Why New Business Models Struggle to Serve the Old Copyright
New models suffer a dire need to improve, while at the same time remaining bound to old laws born of a geriatric business model. Mike Masnick explained new business models which make proper use of the technological innovation of media distribution are prevented from being used my new business models that would harness these improvements due to a small section of the Copyright Act of 1976.
Apparently, the law demands that royalty rates paid by any such business model which makes use of innovative technology be set at such unreasonably high rates that it prevents such models from developing into a profitable solution to broken business models. A great example given is the exorbitant rates that Pandora and other such services must be in order to operate within the confines of US copyright law.
This is quite the shame for innovative business models as they have been pushed into one of three basic groups that exists within the content distribution industry of the digital age.
- Innovative Business Models
- These models rely on new improvements in broadcasting technology. The most useful and obvious innovation currently being the use of internet. As reasonable, cost effective, convenient, efficient, environmentally friendly, economy boosting, job creating, and otherwise beneficial these new models may be, they are bound to broken copyright law and thus never given an opportunity to succeed or fail in the free market. By law, they fail to become profitable before they begin.
- Dead Business Model
- The days when tangible media, such as CDs, being sold as a product and a primary means of accessing copyrighted material are little more than the pages of expired calendars. Meanwhile, in the age of iPods, radio probably isn’t the most popular medium for accessing music. RIAA, for example, has revenue spinning out of control to the point where their organization is attempting to survive by charging greater fees to new business models and proposing that the feds legislate bills that would demand greater fees from all current and future broadcasters. All without ever producing anything new or of greater value than what they currently have to offer, which isn’t much to begin with. tl;dr version: They want everybody else to pay them in exchange for nothing.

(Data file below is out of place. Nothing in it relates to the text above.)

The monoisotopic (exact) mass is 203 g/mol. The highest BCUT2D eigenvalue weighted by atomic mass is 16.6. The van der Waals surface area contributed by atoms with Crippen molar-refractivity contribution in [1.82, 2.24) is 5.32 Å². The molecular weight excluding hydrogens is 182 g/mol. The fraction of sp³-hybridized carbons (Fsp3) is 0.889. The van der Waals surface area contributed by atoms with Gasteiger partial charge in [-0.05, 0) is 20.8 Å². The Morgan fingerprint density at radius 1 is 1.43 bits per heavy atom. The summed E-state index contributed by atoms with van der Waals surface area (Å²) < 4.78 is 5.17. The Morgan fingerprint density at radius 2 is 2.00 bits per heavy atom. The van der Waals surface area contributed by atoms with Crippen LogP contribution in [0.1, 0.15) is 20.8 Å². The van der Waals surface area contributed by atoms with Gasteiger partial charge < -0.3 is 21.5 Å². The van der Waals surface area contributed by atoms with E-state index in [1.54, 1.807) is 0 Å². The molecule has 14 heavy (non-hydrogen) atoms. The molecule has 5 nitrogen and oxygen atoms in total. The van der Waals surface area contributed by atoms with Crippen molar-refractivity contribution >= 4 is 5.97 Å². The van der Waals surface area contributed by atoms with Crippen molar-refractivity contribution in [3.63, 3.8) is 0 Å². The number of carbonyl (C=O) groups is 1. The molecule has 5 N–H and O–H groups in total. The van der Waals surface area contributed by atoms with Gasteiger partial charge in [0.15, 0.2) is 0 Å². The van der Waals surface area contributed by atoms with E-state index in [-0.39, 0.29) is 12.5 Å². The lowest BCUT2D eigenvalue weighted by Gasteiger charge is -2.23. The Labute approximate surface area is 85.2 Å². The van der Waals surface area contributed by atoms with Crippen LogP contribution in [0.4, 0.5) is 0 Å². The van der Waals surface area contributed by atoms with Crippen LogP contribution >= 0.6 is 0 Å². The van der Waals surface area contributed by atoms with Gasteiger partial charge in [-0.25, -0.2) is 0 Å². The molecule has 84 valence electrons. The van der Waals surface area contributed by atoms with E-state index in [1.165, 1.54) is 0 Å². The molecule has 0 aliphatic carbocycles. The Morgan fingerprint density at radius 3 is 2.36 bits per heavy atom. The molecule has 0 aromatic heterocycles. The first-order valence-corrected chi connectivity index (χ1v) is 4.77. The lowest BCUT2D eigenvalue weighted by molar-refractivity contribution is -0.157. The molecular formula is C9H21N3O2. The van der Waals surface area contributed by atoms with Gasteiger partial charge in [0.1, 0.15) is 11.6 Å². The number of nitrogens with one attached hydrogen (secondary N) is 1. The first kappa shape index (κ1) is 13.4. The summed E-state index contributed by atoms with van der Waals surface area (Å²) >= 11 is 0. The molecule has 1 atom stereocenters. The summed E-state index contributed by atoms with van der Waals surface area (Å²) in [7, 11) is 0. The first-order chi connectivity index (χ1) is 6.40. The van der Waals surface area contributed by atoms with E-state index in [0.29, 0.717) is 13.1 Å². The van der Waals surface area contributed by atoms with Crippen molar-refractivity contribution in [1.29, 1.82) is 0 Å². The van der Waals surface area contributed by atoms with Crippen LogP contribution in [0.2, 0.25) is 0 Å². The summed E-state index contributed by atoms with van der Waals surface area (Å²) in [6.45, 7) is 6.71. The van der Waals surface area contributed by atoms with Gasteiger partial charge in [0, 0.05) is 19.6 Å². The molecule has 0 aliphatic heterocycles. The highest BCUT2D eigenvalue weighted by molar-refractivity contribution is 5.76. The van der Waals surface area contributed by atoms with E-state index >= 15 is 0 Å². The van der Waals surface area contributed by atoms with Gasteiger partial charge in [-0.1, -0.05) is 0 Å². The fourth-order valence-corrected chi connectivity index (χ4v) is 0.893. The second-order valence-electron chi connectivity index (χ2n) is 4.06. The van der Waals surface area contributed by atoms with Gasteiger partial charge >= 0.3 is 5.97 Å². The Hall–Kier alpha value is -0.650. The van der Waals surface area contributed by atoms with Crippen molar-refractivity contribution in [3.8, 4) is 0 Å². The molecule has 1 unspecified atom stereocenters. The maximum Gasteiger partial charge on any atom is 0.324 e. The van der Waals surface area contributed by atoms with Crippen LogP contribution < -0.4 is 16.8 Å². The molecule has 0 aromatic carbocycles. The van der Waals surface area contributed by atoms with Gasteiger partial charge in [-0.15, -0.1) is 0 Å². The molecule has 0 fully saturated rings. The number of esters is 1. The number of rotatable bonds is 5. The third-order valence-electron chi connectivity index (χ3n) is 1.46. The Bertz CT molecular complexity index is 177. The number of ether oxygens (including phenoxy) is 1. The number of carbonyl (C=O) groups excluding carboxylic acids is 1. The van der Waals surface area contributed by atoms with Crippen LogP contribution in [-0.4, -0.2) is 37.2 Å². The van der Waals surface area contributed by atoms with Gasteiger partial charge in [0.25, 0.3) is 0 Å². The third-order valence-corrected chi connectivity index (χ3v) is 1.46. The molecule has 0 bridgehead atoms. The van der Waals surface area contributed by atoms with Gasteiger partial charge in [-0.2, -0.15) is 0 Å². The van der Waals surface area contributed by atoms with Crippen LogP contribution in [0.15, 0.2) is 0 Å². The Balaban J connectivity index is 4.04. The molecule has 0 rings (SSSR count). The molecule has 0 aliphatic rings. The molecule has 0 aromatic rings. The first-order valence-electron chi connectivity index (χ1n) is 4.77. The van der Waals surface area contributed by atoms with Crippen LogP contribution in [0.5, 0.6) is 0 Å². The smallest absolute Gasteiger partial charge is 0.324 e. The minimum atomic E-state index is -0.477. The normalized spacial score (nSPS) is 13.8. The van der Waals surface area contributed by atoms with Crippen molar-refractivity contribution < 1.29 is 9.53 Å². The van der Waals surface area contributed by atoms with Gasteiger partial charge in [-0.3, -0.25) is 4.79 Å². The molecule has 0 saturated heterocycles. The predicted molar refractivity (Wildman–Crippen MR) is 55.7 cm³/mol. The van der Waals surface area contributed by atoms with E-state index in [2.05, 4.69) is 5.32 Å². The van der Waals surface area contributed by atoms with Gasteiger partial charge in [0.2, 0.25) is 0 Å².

- The People’s Free Distribution
- The only thriving model of distributing content subject to copyright. It’s called file-sharing. It has smashed the old model and none of the new models can touch it because they are bound to the outdated laws of the old model. At the rate they are going, both the old models and new models will fail entirely because neither can afford to operate at a loss. Meanwhile, file-sharing uses shared, community resources and is not generally concerned with turning a profit. It could very well become the only viable solution to the distribution of copyrighted content.
Masnick’s article is a stellar example of why copyright law which was drafted poorly for the sake of the old business model prevents new business models from offering legitimate competition with the undefeated champion that is internet piracy.
Remember, nobody is competing with the old model anymore. It’s quite obviously dead and merely lingering around like a bad fart. New business models exist to compete with free, community driven file-sharing. It’s not that they are unable to offer services that are worth paying for compared to what is already available for free. They most certainly offer valued services that many would prefer to pay for. Unfortunately, they have to pay the expensive medical costs of keeping grandpa RIAA on life support or else getting written out of his will entirely.
The rest of us who have no vested interest in the success of copyright have no need for concern. We can sit back, eat popcorn and read/write/copy CC licensed blog posts while ignoring whatever the hell Bieber is doing. Is Bieber still relevant? Just replace that with some other reference to a pop artist of the minute and pretend that it makes any sort of difference.